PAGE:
Retired bishop scores ‘virtual dictatorship’

By on February 25, 2014

Archbishop Emeritus Oscar Cruz. Photo courtesy of CBCP.
Archbishop Emeritus Oscar Cruz. Photo courtesy of CBCP.


As the country observed the 28th anniversary of the 1986 Edsa People Power Revolution, a former head of the Catholic Bishop’s Conference of the Philippines said Tuesday said the country was still under a “virtual dictatorship,” with the government using money to get what it wants.

Archbishop Emeritus Oscar Cruz cited the passage of the reproductive health law and the removal by impeachment of former Chief Justice Renato Corona to explain his point.

At a church forum in Intramuros, Cruz claimed that in both instances money changed hands to ensure the outcome desired by the Aquino administration.

“It is a virtual dictatorship… meaning to say, the executive has the legislative and the judiciary branches under its command,” said the prelate, lamenting that the three branches of government, among the symbols of democracy, appeared equal only “on paper.” “In reality, they’re not,” he said.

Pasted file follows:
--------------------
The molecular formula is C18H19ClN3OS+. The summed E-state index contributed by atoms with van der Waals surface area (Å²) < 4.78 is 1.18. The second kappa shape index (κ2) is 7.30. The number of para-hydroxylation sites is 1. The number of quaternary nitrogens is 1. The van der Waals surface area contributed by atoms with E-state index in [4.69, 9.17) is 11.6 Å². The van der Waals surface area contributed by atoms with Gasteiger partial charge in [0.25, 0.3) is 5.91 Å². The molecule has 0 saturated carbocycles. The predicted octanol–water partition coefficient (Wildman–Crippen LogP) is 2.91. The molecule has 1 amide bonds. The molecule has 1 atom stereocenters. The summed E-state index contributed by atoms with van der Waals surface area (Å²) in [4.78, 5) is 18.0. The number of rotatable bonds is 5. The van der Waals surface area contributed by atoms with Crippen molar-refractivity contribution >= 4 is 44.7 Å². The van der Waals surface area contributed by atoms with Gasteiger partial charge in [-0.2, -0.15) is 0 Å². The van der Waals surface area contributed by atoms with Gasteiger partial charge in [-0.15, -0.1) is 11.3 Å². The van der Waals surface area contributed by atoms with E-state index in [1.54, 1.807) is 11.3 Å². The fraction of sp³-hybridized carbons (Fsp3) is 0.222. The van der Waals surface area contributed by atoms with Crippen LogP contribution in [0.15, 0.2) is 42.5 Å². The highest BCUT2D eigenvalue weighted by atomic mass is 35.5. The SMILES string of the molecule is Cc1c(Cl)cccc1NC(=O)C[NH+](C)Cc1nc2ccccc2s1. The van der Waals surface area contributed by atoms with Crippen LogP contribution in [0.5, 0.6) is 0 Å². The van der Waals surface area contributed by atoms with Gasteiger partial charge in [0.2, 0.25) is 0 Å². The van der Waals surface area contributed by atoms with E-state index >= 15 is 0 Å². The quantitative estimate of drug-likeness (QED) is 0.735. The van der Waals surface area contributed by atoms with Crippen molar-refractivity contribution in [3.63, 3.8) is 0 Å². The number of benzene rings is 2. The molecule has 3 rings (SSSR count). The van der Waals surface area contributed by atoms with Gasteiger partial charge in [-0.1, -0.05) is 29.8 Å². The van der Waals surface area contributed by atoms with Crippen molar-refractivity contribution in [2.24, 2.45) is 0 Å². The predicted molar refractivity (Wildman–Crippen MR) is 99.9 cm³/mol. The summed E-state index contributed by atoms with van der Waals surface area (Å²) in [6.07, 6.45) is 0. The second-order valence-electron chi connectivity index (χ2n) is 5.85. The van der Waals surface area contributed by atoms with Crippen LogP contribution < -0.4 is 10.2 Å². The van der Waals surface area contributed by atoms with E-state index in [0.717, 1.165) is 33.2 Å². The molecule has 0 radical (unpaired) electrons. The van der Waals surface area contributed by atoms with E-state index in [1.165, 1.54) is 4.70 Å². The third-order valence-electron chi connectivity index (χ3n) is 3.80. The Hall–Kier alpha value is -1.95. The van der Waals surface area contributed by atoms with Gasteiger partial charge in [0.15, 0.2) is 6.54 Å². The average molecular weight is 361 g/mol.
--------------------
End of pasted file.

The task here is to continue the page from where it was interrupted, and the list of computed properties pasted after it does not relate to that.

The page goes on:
“You understand that the RH law was passed because money changed hands. Corona was impeached because money changed hands…. This is sad. As far as I am concerned, here we go again… money is the one that manipulates our own government system more than reason and ethics,” said Cruz.

He referred to disclosures that the Aquino administration used funds from the so-called Disbursement Acceleration Program to sway Congress into impeaching Corona in 2012 as well as passing the family planning measure, which the Catholic Church has staunchly opposed.

“It should not be that way. The very fact that you are using money to influence this and that, that is already foul. I hope I am wrong but the reality is sad but it’s the truth. It’s money that runs the present government,” said the bishop, a consistently vocal critic of the Aquino administration.

But he was quick to add that the kind of dictatorship the country endured in the hands of Marcos was “much worse.”

“It was actual dictatorship. This (Aquino administration), I call only virtual dictatorship,” he added.